Parents often limit their child’s perception of the world; they shelter their kids from the evils and disappointments of the real world. By degree, as the children age, parents introduce the children to the real world. I agree with this. My wife and I limit the stream of media to our home; we have no cable or TV channels. We moderate radio news and I usually leave the newspaper at work.
Don’t get me wrong; my kids are not living in isolation bubbles. My oldest son understands that the world can be an evil place, and there are people who do evil things. However, I make every attempt to immerse my children in goodness. We celebrate the good deeds of fellow mankind---the achievements, the sacrifices and heroism. We enjoy the good things in the world.
The point we are trying to make is that the real world is not as it should be; it is a place full of darkness and sadness and unimaginable evil. In truth, the world ought to be a place full of light, joy and goodness unending. Someday, when Christ returns, it will be.
Nevertheless, we do not live in such a renewed and perfect world yet. Consequently, children need to “grow up” and see the world as it is. When children, or anyone for that matter, move from the world of idealistic innocence to real knowledge, it is a difficult shift. This often occurs in early adolescence. This shift is difficult not because parents have sheltered their kids too much; it is difficult because human beings were created for a good world. We all long for Eden. We are uncomfortable with change because we long for the Unchangeable One. We never fully understand death because we were not meant to die.
These are the issues that face the protagonist in William Shakespeare’s great tragedy, Hamlet. Before the play begins, Hamlet is portrayed as a “young” man (there is some discrepancy in the text as to how young he really is…), who has been living the life of a carefree hedonist. In many ways, he was sheltered from reality by blissful ignorance. As the crown prince, he should have been preparing to take over the state of Denmark. Instead, he was a playboy: he was partying with his friends at university, dating a girl he was not supposed to be dating, and behaving with complete disinterest in state affairs.
As an idealist, Hamlet believed in friendship, he believed in love, both erotic and filial, and he believed in the unending, unchanging pleasures of youth and the happiness of this world. As the play unfolds, each of his relationships falls apart, beginning with the untimely death of his father. Hamlet’s idealism comes crashing down along with all the relationships he held dear.
Throughout the play, Hamlet describes his father as a lion of a man who would, it seems, always be with him. The impression one gets is that Hamlet had not even considered assuming the role as king. Like most youth who lose a parent, the death of his father had not occurred to him as an immediate possibility. Abandoned by his father, Hamlet then discovers that the matrimonial bliss of his parents was not as enduring as he perceived. His mother must not have truly loved his father because she remarried shortly after her husband’s death. In addition to abandoning her husband’s memory, she abandons Hamlet, by her attempt to gloss over the death of his father and downplay the revulsion of her hasty marriage. Notice also how the people of Denmark accept the new king and the hasty marriage. So much for loyalty. Once the old king dies, the people move on to the next regent without hesitation or discretion. This fickle sense of loyalty is demonstrated again when an angry mob, rallied by Laertes, turns on Claudius and declares Laertes as king.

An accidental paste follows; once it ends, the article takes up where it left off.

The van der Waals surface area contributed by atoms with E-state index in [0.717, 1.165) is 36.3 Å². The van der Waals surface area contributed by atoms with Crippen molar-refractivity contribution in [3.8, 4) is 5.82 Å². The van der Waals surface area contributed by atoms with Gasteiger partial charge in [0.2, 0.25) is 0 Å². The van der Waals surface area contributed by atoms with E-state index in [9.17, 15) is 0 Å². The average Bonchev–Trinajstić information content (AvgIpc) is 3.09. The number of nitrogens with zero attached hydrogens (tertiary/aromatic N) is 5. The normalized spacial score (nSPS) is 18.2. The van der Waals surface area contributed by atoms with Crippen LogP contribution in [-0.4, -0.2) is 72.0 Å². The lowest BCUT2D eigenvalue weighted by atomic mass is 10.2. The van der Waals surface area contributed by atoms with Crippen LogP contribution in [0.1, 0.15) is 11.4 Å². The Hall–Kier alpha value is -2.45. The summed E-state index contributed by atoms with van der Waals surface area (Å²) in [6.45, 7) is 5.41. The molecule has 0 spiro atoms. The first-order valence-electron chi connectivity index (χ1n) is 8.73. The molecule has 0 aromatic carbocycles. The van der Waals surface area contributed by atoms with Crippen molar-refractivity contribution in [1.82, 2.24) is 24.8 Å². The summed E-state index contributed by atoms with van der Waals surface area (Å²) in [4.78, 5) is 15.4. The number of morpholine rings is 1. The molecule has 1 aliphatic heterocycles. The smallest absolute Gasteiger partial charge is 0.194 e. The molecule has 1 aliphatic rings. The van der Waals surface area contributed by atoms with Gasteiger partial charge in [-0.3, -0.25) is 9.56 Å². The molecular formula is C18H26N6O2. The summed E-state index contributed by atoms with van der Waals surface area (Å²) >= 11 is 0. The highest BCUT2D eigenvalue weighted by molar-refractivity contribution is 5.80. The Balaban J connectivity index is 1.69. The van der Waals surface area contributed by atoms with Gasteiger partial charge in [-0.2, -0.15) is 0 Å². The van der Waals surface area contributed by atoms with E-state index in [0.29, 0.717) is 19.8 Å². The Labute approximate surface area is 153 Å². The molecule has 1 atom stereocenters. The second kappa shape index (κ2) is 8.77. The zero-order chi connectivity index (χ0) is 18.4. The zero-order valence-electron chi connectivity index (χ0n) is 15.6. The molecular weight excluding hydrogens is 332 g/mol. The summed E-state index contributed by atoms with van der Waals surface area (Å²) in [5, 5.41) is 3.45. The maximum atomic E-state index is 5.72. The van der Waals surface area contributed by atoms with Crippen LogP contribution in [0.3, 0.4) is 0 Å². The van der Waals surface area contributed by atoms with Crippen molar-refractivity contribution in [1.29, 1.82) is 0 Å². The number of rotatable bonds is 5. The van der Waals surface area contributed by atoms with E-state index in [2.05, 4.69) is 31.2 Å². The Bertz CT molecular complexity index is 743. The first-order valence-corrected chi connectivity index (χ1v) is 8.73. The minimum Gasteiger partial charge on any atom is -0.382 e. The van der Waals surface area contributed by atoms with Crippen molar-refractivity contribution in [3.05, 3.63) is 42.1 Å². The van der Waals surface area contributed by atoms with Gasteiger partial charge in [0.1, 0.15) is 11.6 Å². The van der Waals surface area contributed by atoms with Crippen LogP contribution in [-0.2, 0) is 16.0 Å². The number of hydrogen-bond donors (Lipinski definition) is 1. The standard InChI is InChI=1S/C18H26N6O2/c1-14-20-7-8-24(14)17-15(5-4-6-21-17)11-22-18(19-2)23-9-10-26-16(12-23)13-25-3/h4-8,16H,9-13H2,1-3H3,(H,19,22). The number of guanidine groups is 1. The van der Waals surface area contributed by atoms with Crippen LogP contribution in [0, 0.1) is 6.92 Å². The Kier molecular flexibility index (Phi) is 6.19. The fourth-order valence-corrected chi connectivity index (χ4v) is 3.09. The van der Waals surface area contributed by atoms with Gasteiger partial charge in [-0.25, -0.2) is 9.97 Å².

Hamlet’s uncle also usurps the crown from him and, as Hamlet discovers, Claudius murdered his father to get the throne. What about love between brothers, between family? So much for family love. His friends, Rosencrantz and Guildenstern, turn out to be spies for the kings; they choose a financial reward over duty to their friend. Hamlet is betrayed in friendship. Hamlet’s love for Ophelia is also shaken; she too is used as a spy for the king. For Hamlet, all that he thought was good and true was in fact, all false. He even doubts himself.
What then does it mean to be a human being? Devotion to family? Friends? Love? One’s country? One’s self? Hamlet is betrayed by it all.
The truth that Hamlet discovers is that the world is not perfect. What he fails to see is the remnant of good still in the world. What about Horatio? Was he not a true friend? What about Laertes’s unwavering love for his father and his sister? What about Gertrude’s “repentance” during Hamlet’s curt and forceful chastisement in Act III? What about Ophelia’s heart rendering regret for betraying her true love? What about Fortinbras’s devotion to his country? What about Laertes’s deathbed repentance for being used by the king? There is still light in the world.
As parents, we need to ensure our children yearn for what is good while learning that the world is inhabited by sin. We need to help our children to remain idealistic without becoming disillusioned by the harsh realities of the world. As the old saying goes, “We need to prepare the child for the road, not the road for the child.” We do this not by throwing our kids out onto the road and bidding them fare well. Instead, we teach them to love the goal of life’s journey at the end of the road, while gently and gradually revealing the challenges (and rewards) of the road itself.
Ultimately, the only true antidote to the unpleasant and disappointing transition from innocence to reality is the hope of the gospel.